BFI London Film Festival – An Exploration

Rakshita Patel
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The 57th BFI London Film Festival opened this week on Wednesday 9 October 2013. The festival runs for 12 days and the programme includes 235 feature films and 134 short films from 57 countries around the world. It is the UK’s largest public film event.

As someone who loves films truly, madly, deeply, the London Film Festival is one of the key highlights of my yearly calendar, and I have been attending for a number of years. I wanted to write about why I love the festival from the point of view of someone who is passionate about film.

The London Film Festival was established by a group of film critics in the early 1950s. Their aim was to create a new film festival aimed at the general public, to give audiences a chance to see films that would not otherwise appear in British cinemas. To begin with, the films screened as part of the London Film Festival were the best of the films that had already been screened at other European film festivals, including Cannes and Venice. The original ambition is what makes the London Film Festival unique – this is a film festival designed for, and aimed at, the general public, not the film industry.

The BFI London Film Festival in now in its 57th year and, whilst much has changed over the years, it remains first and foremost a film festival for the general public, where film audiences are given a chance to see a whole range of films which may not otherwise get a UK release.

The London Film Festival has grown hugely in size and status over time, and it now screens world premieres and is attended by large numbers of film professionals and journalists from all around the world. Its Opening and Closing Galas are world premiere screenings taking place at the Odeon Leicester Square, and are major red carpet events attended by the film’s cast and creatives.

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As a lover of film, what I value and appreciate about the London Film Festival above all else is that it gives me an opportunity to see a whole range of diverse films which I would not get the chance to see otherwise. That often includes smaller independent UK and US films, European and World cinema, documentary features, and classics.

The other aspect of the London Film Festival that I truly value are the post-film Q&As with directors, writers, and actors, often impromptu; and the extensive programme of talks, lectures and masterclasses that run alongside and complement the festival. Attending these Q&As and events really deepens my understanding and appreciation of film and film-making and I enjoy hearing directors, screenwriters, and actors talking about their craft.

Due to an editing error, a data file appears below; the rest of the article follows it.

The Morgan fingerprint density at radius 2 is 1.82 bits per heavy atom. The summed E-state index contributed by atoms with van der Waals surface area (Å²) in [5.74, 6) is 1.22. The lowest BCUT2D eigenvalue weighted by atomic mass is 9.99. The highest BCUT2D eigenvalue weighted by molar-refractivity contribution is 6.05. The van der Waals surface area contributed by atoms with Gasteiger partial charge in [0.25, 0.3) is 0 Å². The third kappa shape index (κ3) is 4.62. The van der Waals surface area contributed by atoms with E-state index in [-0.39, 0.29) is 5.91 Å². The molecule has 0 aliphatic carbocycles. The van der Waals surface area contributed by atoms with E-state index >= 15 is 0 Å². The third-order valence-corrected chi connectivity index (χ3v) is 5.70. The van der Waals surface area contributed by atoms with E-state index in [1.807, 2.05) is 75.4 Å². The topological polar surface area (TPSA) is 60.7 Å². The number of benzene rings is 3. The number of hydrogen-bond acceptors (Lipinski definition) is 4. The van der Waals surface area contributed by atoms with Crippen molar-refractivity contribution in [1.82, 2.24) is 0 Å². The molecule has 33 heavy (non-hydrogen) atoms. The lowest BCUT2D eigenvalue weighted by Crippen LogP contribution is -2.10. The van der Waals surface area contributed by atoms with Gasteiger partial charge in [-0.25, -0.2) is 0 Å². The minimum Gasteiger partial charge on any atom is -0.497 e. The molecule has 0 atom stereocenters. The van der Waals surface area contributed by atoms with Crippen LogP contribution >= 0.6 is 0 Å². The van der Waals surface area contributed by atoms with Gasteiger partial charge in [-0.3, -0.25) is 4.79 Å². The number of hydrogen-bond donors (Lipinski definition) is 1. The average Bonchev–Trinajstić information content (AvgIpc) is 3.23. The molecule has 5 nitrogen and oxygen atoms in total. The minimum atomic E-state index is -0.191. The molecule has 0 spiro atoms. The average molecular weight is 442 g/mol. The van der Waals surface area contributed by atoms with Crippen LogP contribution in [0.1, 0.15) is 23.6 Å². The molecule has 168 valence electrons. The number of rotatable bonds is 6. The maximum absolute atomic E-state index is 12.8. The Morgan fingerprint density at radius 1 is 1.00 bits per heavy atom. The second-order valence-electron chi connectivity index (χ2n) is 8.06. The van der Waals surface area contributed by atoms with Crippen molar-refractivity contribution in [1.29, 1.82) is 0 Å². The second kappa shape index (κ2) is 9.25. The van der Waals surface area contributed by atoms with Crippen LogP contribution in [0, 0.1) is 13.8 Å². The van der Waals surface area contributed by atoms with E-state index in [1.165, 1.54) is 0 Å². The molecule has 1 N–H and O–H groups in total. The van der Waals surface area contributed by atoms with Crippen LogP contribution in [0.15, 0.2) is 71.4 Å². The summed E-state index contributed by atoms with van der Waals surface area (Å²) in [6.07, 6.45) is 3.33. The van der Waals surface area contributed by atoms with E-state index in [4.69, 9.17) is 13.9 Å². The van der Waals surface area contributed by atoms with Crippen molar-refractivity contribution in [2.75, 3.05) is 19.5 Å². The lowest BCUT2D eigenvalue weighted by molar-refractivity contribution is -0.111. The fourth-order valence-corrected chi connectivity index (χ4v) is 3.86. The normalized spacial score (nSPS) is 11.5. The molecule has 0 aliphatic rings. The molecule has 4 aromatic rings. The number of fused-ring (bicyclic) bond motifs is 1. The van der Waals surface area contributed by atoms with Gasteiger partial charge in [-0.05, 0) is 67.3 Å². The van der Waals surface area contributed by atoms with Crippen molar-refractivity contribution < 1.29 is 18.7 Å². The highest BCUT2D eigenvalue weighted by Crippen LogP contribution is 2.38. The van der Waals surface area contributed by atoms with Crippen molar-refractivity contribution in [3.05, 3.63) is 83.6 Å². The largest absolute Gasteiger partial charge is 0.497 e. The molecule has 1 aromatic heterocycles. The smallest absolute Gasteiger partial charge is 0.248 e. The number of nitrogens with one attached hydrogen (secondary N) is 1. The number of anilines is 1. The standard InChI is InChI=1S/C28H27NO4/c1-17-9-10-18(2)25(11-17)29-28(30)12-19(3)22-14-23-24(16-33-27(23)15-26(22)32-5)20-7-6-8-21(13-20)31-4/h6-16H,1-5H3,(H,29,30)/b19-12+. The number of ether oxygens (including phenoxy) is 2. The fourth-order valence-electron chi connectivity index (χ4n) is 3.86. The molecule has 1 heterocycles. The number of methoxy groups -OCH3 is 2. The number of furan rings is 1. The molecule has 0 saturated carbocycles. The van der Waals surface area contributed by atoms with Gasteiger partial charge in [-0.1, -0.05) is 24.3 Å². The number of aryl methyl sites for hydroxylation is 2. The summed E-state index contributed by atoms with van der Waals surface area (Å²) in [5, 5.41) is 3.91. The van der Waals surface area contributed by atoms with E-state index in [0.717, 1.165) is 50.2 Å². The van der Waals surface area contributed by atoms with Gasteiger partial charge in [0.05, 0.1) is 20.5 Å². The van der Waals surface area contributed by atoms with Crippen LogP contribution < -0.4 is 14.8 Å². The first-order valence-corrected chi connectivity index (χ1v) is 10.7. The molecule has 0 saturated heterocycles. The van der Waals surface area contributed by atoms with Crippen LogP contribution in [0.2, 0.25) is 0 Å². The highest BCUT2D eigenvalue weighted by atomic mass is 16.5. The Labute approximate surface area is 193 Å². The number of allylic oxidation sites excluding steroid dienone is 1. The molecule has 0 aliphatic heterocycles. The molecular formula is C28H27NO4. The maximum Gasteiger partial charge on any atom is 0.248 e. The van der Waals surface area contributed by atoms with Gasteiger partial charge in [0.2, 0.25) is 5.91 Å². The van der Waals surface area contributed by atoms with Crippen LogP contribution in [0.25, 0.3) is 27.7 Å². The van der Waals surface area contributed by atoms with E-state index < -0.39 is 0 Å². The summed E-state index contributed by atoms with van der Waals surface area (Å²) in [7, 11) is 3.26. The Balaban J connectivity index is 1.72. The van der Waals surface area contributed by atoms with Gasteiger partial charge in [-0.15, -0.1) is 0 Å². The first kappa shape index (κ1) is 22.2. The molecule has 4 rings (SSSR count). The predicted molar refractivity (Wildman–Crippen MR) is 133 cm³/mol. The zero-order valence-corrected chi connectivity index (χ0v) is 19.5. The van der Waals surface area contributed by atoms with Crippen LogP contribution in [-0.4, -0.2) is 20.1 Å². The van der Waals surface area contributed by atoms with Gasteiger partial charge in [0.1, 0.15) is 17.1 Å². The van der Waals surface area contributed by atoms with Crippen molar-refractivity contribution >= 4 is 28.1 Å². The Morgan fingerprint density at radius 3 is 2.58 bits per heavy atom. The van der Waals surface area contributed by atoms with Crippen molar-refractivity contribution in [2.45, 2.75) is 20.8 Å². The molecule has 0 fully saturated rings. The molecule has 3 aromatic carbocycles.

It is really difficult to choose a few films to highlight from such a wide-ranging and diverse programme but I have chosen to focus on a few Gala films and films I have booked to see. This makes for an eclectic selection.

Unusually this year, Tom Hanks is the lead actor in both Opening and Closing Night Galas, although the films are very different. The Opening Night Gala was Captain Phillips, a dramatization of the 2009 hijacking of a US container ship by a crew of Somali pirates, directed by Paul Greengrass, with Tom Hanks playing Captain Phillips. The Closing Night Gala is Saving Mr Banks, the true story of Mary Poppins’ journey to the big screen, with Tom Hanks playing Walt Disney and Emma Thompson playing PL Travers, the author of the original novel who travels from London to Hollywood to participate in the development of the screenplay.

I have selected a further four Gala films to write about. The American Express Gala is Philomena, directed by Stephen Frears. It is the true story of an Irish Catholic woman, played by Judi Dench, who decides to find her son more than fifty years after she was forced, as an unmarried mother, to give him up for adoption. Steve Coogan plays Martin Sixsmith who reluctantly agrees to meet Philomena and hear her story. Together, Philomena and Martin then embark on a journey to find her son.

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The Accenture Gala is 12 Years a Slave, directed by Steve McQueen. It is an account of slavery in pre-Civil War America. Solomon, played by Chiwetel Ejiofor, is a free man in New York but is brutally abducted and sold into slavery. He is sold to an abusive plantation boss Epps, played by Michael Fassbender, and as Epps spirals into madness, Solomon and his fellow slaves are subjected to escalating bouts of violence.